‘Ladies first,’ he smiled, and Ruby and Valorie clambered in. Valorie took the middle seat, and Hermes squashed in beside her. She couldn’t locate her seatbelt, but she was firmly wedged in between these two people anyway, so what did it matter?

Simon sat in the front.

‘I’m sensing he’s been taken to…’

Simon took a map out from under the seat, and placed a finger over Luton. He shut his eyes, and the finger slid over to –


‘He’s being held at one of the hotels there. When we get nearer I’ll know which one.’

Eddie nodded. ‘Fasten your seatbelts everybody.’


The journey took several hours. Hermes fell asleep for twenty minutes, but an ‘accidental’ swerve of the car jerked him back into consciousness.

Eventually, Valorie looked out the window, beginning to see the signs for famous locations.

Simon looked like he was concentrating.

‘Charley’s being held at some sort of hotel… drive around for a bit, maybe I’ll get the name of it.’

Eddie drove around. Valorie sat up in her seat, leaning forward to see out the window. She’d only been to London once before, when she was six. She wanted to remember all this.

‘OK. I’ve got it. The Dandelion and Goat, near… er… ah! Belgrave Road. Where are we now?’

‘I can find Belgrave road… wish I’d brought the sat-nav.’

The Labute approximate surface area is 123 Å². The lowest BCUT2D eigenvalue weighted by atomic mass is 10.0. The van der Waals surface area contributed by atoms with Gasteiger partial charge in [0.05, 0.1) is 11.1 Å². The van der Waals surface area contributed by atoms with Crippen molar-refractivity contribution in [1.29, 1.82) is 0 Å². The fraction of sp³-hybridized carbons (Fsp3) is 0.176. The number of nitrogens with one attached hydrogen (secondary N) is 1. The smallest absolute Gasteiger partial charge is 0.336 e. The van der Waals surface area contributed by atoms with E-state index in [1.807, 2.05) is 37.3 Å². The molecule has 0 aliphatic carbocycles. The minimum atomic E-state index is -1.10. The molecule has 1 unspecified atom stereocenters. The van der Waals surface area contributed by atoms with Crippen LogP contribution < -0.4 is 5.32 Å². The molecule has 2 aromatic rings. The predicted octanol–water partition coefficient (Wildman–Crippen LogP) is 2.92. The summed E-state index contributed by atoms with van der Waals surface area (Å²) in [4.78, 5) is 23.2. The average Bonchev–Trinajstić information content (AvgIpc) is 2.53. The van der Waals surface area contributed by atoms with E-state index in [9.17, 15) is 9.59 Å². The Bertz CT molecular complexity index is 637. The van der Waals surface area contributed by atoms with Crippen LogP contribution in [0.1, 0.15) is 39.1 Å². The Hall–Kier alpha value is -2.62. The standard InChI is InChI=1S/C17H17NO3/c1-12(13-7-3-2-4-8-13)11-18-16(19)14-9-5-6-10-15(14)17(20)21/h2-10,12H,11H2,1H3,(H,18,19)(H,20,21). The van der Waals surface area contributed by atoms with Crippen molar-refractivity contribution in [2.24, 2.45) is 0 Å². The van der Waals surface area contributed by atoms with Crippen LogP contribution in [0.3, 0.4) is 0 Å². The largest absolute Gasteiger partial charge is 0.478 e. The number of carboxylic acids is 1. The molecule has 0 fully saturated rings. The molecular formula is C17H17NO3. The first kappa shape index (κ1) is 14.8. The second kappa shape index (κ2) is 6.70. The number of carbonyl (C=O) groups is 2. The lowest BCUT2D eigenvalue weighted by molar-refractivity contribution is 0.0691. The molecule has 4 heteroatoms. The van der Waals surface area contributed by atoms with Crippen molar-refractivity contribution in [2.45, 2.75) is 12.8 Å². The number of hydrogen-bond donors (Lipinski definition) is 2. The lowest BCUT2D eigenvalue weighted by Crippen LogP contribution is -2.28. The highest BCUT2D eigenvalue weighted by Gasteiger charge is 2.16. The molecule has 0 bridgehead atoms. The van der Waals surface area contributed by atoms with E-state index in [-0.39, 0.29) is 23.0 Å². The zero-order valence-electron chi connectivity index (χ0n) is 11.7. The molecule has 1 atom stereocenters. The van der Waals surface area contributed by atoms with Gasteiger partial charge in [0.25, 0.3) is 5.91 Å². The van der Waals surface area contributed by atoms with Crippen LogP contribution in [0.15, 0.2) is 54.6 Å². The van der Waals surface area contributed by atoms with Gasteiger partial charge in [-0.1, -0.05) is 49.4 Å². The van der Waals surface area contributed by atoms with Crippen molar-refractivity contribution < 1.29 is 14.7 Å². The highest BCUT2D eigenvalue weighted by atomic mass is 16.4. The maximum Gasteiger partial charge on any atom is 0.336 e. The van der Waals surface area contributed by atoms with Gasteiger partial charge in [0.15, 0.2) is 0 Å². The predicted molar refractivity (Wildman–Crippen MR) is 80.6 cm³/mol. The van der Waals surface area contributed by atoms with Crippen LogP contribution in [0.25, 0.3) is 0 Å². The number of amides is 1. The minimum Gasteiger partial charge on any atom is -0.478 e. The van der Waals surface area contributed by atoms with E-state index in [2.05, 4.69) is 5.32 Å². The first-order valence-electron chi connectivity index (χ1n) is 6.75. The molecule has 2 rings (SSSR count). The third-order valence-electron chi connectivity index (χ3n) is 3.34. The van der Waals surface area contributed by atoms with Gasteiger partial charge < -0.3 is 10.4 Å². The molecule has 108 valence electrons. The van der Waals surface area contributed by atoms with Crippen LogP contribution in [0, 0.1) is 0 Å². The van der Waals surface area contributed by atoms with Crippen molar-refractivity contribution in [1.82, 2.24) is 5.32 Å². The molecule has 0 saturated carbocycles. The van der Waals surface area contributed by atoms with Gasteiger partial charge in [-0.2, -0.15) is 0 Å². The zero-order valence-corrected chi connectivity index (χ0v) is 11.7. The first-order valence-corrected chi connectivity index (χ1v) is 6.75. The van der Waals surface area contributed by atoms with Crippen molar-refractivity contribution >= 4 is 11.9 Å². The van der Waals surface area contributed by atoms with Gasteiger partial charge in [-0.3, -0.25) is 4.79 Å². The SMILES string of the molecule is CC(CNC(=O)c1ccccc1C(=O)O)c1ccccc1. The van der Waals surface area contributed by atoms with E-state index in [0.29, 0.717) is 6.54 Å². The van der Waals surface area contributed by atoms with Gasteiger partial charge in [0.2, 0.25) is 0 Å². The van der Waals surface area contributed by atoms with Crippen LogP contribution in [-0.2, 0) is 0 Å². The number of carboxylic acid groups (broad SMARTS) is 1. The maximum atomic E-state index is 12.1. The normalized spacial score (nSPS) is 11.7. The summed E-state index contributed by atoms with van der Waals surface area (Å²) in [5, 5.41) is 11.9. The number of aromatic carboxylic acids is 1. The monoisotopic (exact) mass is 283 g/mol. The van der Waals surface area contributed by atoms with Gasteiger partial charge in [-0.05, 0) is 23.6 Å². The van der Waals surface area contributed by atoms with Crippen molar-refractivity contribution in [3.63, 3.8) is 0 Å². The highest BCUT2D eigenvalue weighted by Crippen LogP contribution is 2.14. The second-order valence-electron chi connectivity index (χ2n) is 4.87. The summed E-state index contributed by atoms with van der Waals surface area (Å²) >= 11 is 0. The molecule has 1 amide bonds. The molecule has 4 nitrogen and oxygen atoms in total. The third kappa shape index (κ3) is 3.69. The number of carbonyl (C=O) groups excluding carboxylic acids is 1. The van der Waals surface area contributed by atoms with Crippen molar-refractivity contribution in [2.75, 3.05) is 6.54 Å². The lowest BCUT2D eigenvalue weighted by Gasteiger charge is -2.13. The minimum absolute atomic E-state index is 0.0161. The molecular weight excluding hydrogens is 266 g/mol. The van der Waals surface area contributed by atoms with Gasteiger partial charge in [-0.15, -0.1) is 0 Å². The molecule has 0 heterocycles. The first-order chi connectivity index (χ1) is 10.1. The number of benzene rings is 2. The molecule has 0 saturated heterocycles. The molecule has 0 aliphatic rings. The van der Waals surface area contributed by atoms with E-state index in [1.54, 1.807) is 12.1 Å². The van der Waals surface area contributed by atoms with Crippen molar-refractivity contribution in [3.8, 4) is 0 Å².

Valorie kept looking out the window. They drew up to a nice looking hotel, about eight or nine floors, with ‘The Dandelion and Goat’ emblazoned above the front entrance. Below it was a picture of a bearded goat happily chewing on a dandelion (hence the name).

‘This is it,’ Simon said. ‘I think they’re holding him somewhere on the third floor, but I’m not certain.’

‘OK. Everybody out.’

Hermes and Ruby got out. Valorie got out on Ruby’s side and they reached the pavement.

‘Seems like an odd place for a couple of Government officials to stay,’ Hermes remarked. ‘You’d think they’d have chosen somewhere more swanky.’

‘At least it’s low-key,’ Eddie said.

‘Will they just let us into the room?’ Valorie asked dubiously.

‘I don’t know,’ Eddie said. ‘Let’s go in and see.’

They entered. The interior was nice, comfortable looking. Valorie admired her surroundings as the five of them approached the desk.

‘Hi,’ said the man behind the desk, ‘My name’s Kevin, how can I help you?’

‘Hello,’ Eddie said, taking charge. ‘Are there any free rooms on floor three?’

Kevin checked. ‘Yes, there are. How many night do you want to stay for?’

Simon stood up straighter. ‘Room 32.’

‘Is room 32 available?’

Kevin frowned slightly. ‘That room is occupied, and I’m afraid access is strictly limited. Now, would you like a room, or –’

But they were already making their way up the flights of stairs.


Valorie struggled to keep up with the others. The stairs were quite steep and difficult to sprint up, but she kept going.

She could hear footsteps behind them, and quickened her pace. At the right floor, Hermes hurried them all in through the door, blocking it off with a chair.

Simon quickly located the room, somehow drawn to it like a magnet. While Eddie watched the door, Ruby stepped forwards, slid a hairpin from her hair, and began fiddling with the lock.

There was a loud banging coming from the other side of the hall door. Valorie kept glancing at it nervously.

And then the lock clicked and they burst in –

The End

12 comments about this story Feed